Notice of Online Archive

  • This page is no longer being updated and remains online for informational and historical purposes only. The information is accurate as of the last page update.

    For questions about page contents, contact the Communications Division.

Alfred Pitterle, associate professor of forestry at the University of Silviculture in Vienna, Austria, will speak on “The Significance of Our Forests — Examples from Around the World” at 7:30 p.m. Tuesday, Feb. 13, in the auditorium of Lafayette’s Kirby Hall of Civil Rights.

Free and open to the public, the talk will emphasize the need to preserve the world’s forests and make use of them in the most effective way.

In May, Pitterle will lead a group of Lafayette students through the Alps in Austria and Italy to study water conservation and avalanche control during a special three-week Lafayette course called “Green Europe” taught by Javad Tavakoli, associate professor and head of chemical engineering, and Margarete Lamb-Faffelberger, associate professor of foreign languages and literatures.

In the course students will discuss the recent environmental movement in Europe and study initiatives that European Union has taken towards the goal of sustainable Europe in the third millennium. They will focus on renewable energy sources and how European countries are incorporating them into their energy grids, examining the technical, social, and environmental benefits and drawbacks of these renewable alternatives.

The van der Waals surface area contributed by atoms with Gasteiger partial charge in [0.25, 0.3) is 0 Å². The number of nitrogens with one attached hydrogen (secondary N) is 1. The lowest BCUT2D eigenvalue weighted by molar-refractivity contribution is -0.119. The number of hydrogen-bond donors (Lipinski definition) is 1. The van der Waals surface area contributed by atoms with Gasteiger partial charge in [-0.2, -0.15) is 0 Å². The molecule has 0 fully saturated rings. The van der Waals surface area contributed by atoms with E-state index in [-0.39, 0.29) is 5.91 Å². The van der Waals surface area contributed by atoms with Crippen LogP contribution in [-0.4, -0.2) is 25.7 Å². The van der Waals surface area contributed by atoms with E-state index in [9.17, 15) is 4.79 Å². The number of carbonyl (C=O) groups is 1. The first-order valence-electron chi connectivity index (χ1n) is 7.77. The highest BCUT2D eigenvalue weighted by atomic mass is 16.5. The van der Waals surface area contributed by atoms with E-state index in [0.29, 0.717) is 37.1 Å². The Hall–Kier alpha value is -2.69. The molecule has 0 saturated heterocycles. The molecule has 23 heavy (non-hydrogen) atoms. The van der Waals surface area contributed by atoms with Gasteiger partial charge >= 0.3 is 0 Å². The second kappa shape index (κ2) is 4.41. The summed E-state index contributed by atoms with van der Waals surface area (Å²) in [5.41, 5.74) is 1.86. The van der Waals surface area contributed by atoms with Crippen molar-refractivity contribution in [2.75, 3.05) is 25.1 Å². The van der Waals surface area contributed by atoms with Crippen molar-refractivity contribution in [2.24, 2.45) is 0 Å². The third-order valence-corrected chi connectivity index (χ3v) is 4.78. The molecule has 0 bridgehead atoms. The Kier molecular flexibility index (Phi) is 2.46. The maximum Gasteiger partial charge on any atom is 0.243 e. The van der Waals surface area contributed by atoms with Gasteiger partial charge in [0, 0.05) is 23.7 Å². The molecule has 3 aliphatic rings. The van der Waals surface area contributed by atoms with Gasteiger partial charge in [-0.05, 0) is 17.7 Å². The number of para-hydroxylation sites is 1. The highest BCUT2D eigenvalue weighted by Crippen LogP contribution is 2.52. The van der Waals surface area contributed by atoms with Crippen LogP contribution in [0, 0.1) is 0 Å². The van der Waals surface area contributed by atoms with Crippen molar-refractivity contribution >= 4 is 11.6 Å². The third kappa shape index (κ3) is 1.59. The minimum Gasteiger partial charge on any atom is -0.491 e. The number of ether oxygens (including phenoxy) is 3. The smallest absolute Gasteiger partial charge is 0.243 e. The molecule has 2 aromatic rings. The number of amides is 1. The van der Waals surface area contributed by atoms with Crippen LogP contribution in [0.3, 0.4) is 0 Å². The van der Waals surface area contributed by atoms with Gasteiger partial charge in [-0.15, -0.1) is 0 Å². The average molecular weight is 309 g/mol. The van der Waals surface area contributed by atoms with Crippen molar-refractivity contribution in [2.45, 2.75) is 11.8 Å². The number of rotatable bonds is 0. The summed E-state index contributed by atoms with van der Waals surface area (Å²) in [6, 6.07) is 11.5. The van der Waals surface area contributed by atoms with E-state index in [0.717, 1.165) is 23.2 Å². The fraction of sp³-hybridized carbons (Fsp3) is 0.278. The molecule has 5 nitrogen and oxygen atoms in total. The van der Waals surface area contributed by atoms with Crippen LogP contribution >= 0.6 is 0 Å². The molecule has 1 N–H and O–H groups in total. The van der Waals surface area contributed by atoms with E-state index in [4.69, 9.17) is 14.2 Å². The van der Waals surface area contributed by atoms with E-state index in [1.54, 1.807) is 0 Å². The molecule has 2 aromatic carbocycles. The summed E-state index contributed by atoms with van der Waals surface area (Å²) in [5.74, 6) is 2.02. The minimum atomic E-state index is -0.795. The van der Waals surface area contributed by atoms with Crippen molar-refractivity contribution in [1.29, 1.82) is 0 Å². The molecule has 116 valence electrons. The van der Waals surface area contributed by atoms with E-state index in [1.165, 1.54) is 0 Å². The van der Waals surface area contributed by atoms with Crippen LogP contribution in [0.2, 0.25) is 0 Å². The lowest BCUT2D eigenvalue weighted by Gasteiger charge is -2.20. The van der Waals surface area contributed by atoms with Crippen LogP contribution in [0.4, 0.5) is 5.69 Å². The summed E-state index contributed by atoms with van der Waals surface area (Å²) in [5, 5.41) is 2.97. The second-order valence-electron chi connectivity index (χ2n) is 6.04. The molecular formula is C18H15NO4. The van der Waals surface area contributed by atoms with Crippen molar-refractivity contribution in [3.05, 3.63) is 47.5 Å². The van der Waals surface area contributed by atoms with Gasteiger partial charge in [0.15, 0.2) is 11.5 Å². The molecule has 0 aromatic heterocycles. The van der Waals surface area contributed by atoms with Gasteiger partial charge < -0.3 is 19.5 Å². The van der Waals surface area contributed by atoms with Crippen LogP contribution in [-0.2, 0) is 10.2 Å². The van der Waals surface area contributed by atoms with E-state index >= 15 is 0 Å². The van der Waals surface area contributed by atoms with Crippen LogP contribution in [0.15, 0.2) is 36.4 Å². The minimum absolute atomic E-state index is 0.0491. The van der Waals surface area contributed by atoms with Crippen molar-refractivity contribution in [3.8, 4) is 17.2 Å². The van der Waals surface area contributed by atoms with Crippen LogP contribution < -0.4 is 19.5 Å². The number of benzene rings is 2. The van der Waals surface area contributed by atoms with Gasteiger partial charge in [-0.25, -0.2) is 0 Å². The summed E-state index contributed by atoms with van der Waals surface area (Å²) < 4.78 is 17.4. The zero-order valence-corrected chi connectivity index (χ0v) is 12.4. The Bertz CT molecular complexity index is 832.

Pitterle’s lecture is sponsored by Lafayette’s Environmental Studies program; Values and Science/Technology (VAST) program; departments of chemical engineering, of civil and environmental engineering, and foreign languages an literatures; and two student organizations, the German Club, and Lafayette Environmental Awareness and Protection (LEAP).

Pitterle specializes in sustainable forest management, soil and water conservation, and control of avalanches, rock falls, and erosion, as well as windbreak-shelterbelt management. He heads several international research projects in China, Vietnam, Mongolia, and Turkey.

“The contributions of forests in this world are underestimated,” says Pitterle. “They provide not only fresh air and tranquility to our over-stressed city dwellers, they are home to millions of animals and plant species. They provide pristine water. In alpine regions, forests protect the population from destructive avalanches and rock slides. Ancient forests produced the fertile soil for our farmland.”

According to Pitterle, the international deforestation rate is 17.4 million hectares per year. In developing countries, two billion people use fuel wood as their main source of energy, and 10 percent of the world population is suffering from water shortage due to clear-cutting. “The increase of wind speed after deforestation causes devastating erosion of fertile soil,” he notes. “Rivers become silted, plains flooded. Environmental engineers and scientists are attempting to reverse the trend.”

Pitterle has a Ph.D. in Engineering from the University of Agricultural Science, Vienna, Austria. He is deputy head of the Institute of Silviculture, and founder and director of the International Institute for Applied Science for the Research of Alpine Forests.

Categorized in: News and Features